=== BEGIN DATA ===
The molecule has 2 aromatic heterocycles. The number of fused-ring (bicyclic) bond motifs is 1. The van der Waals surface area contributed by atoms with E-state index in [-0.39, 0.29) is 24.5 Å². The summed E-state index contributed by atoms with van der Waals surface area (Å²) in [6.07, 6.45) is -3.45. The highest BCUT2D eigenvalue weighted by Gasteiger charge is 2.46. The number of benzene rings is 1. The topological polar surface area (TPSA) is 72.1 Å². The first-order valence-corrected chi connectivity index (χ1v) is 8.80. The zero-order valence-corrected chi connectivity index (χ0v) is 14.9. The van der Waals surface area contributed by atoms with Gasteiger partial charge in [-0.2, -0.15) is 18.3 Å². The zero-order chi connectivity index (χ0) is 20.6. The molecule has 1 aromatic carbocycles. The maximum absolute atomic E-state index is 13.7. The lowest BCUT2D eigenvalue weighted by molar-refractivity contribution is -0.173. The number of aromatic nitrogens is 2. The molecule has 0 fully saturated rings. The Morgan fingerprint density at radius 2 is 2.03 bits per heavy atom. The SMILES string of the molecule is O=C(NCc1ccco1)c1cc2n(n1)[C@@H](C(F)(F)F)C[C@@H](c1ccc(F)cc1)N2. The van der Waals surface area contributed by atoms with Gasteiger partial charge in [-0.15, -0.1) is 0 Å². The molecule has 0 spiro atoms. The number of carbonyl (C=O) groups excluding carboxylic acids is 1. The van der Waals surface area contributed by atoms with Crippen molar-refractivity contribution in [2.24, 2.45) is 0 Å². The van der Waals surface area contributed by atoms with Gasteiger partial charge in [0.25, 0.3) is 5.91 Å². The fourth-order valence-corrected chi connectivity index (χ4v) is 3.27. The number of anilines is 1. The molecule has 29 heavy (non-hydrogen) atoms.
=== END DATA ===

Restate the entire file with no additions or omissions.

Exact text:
The molecule has 2 aromatic heterocycles. The number of fused-ring (bicyclic) bond motifs is 1. The van der Waals surface area contributed by atoms with E-state index in [-0.39, 0.29) is 24.5 Å². The summed E-state index contributed by atoms with van der Waals surface area (Å²) in [6.07, 6.45) is -3.45. The highest BCUT2D eigenvalue weighted by Gasteiger charge is 2.46. The number of benzene rings is 1. The topological polar surface area (TPSA) is 72.1 Å². The first-order valence-corrected chi connectivity index (χ1v) is 8.80. The zero-order valence-corrected chi connectivity index (χ0v) is 14.9. The van der Waals surface area contributed by atoms with Gasteiger partial charge in [-0.2, -0.15) is 18.3 Å². The zero-order chi connectivity index (χ0) is 20.6. The molecule has 1 aromatic carbocycles. The maximum absolute atomic E-state index is 13.7. The lowest BCUT2D eigenvalue weighted by molar-refractivity contribution is -0.173. The number of aromatic nitrogens is 2. The molecule has 0 fully saturated rings. The Morgan fingerprint density at radius 2 is 2.03 bits per heavy atom. The SMILES string of the molecule is O=C(NCc1ccco1)c1cc2n(n1)[C@@H](C(F)(F)F)C[C@@H](c1ccc(F)cc1)N2. The van der Waals surface area contributed by atoms with Gasteiger partial charge in [-0.15, -0.1) is 0 Å². The molecule has 0 spiro atoms. The number of carbonyl (C=O) groups excluding carboxylic acids is 1. The van der Waals surface area contributed by atoms with Crippen molar-refractivity contribution in [2.24, 2.45) is 0 Å². The van der Waals surface area contributed by atoms with Gasteiger partial charge in [0.25, 0.3) is 5.91 Å². The fourth-order valence-corrected chi connectivity index (χ4v) is 3.27. The number of anilines is 1. The molecule has 29 heavy (non-hydrogen) atoms.